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Franco) asks to prac­tice act­ing with him af­ter class, Tommy’s world changes.

Tommy doesn’t have a fil­ter, he isn’t held back by so­ci­etal norms, nor does he pos­sess any sort of self-aware­ness. That makes him a wild card, but he’s ul­ti­mately harm­less and thrilled by his new friend­ship. When Greg men­tions want­ing to visit the site of James Dean’s death, Tommy sees no rea­son they shouldn’t go right that sec­ond, de­spite the site be­ing 300 miles away. He’s pure id, and Franco plays him as the ul­ti­mate dreamer who doesn’t re­al­ize it takes more than just dreams to make it big.

At the site of Dean’s crash, Tommy and Greg make a pact to move to Los An­ge­les and be­come fa­mous actors. (Wiseau opts for a pinky swear, il­lus­trat­ing his earnest­ness and in­no­cence.) On the way home, Tommy and Greg lis­ten to Rick Ast­ley’s “Never Gonna Give You Up,” and for Tommy, the song’s cho­rus — “never gonna give you up, never gonna let you down” — be­comes more than a re­frain. It’s a bond.

They move to L.A. and stay at Tommy’s apart­ment — again, how he’s able to af­ford an apart­ment in Los An­ge­les that he doesn’t live in only deep­ens the mys­tery sur­round­ing him — and af­ter strik­ing out af­ter sev­eral months of au­di­tions, Tommy de­cides to take his ca­reer into his own hands. He writes “The Room,” a com­i­cally in­ept drama about a doomed relationship that acts as a thin metaphor for Wiseau’s feel­ings about the world (Tommy is the hero, ev­ery­one else is the vil­lain), fi­nances it him­self and casts him­self as the lead. He hires a cast and crew (Seth Ro­gen plays a script su­per­vi­sor, Josh Hutch­er­son, Zac Efron, Jacki Weaver and Ari Graynor play the actors in the doomed movie-within-the-movie) and he gets Greg to play Mark, Tommy’s back­stab­bing best friend.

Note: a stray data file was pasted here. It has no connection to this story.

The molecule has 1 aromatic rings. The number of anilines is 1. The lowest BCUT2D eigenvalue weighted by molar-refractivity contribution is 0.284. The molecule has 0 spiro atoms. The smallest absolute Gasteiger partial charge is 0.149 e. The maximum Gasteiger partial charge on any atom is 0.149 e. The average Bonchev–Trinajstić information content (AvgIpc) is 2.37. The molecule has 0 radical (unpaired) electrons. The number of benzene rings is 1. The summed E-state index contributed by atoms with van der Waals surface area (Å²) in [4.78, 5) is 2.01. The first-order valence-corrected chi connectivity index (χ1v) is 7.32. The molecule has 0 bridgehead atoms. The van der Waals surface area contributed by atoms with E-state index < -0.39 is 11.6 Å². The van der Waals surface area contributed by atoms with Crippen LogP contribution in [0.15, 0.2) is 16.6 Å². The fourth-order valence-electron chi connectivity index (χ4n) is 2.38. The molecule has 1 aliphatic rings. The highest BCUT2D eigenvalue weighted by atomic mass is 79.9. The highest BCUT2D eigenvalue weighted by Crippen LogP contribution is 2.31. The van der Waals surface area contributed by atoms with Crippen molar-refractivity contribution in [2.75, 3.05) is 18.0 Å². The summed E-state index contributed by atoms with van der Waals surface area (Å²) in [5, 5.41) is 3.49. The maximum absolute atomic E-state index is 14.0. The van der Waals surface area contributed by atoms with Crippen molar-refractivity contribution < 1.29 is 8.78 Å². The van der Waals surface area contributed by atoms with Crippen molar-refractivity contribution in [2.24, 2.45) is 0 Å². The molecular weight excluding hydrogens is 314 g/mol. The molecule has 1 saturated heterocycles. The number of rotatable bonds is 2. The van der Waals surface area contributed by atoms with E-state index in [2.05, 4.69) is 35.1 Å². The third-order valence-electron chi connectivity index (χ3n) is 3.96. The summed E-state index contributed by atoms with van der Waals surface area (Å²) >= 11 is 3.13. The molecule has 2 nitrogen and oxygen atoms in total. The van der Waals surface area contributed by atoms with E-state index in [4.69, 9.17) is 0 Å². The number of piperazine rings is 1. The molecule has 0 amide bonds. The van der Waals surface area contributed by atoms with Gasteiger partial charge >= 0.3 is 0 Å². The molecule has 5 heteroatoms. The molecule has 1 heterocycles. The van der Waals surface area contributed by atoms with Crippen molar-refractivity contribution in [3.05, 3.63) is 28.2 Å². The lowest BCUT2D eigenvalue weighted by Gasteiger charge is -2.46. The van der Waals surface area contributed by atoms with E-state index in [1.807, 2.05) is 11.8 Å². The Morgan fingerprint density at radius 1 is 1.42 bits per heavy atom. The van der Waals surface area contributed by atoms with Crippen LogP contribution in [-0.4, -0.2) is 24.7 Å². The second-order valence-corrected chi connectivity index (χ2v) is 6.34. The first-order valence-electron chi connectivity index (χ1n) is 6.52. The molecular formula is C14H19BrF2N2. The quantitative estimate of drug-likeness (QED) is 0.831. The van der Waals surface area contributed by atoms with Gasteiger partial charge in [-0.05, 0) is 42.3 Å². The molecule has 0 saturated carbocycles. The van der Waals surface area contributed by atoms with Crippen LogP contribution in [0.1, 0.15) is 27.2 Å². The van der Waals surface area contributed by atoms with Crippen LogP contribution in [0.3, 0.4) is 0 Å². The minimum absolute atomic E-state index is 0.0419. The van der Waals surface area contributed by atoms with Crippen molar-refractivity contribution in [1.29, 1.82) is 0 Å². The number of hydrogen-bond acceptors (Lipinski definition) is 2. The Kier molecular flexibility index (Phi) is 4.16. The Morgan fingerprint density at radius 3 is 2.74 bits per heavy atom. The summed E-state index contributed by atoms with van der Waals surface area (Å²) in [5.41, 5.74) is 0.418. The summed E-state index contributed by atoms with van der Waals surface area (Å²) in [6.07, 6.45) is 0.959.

The bulk of “The Dis­as­ter Artist” takes place on the set of “The Room,” as the cast and crew mem­bers openly ques­tion what it is they’ve got­ten them­selves into. Franco, as Wiseau, con­ducts him­self like a know-it-all vir­tu­oso, but he can’t get through the sim­plest of scenes with­out trip­ping over his di­a­logue. He’s all hubris mixed with to­tal in­com­pe­tence, which is how “The Room” be­came so uniquely bad.

Franco is a riot as Wiseau, but he’s not sim­ply pok­ing fun at the enig­matic char­ac­ter. He’s dig­ging into the na­ture of am­bi­tion and shed­ding light on the magic of moviemak­ing, and the in­tox­i­cat­ing al­lure of the big screen. “The Dis­as­ter Artist” is an Amer­i­can story, about our love af­fair with the movies and celebrity, and about those who will do any­thing to achieve their big screen dreams.

As a di­rec­tor (Franco has di­rected more than a dozen films), Franco has a keen sense of sto­ry­telling, and frames “The Dis­as­ter Artist” with ap­pre­ci­a­tion for “The Room,” open­ing with a host of fa­mous faces talk­ing about the film and clos­ing with recre­ations of key scenes paired side-by-side with the orig­i­nals.

So what could have been a goof be­comes some­thing much deeper, and much more rich. “The Dis­as­ter Artist” is a lov­ing, fas­ci­nat­ing trib­ute to one of the most bum­bling movies ever made, and is in awe of its sub­ject the way it would be if it was tak­ing on one of the best movies ever made. Which, you get the pic­ture, is how Franco thinks about “The Room.”

Warner Bros.

Char­lyne Yi, left, Kelly Ox­ford, Seth Ro­gen, Paul Scheer and Dave Franco star in “The Dis­as­ter Artist.”

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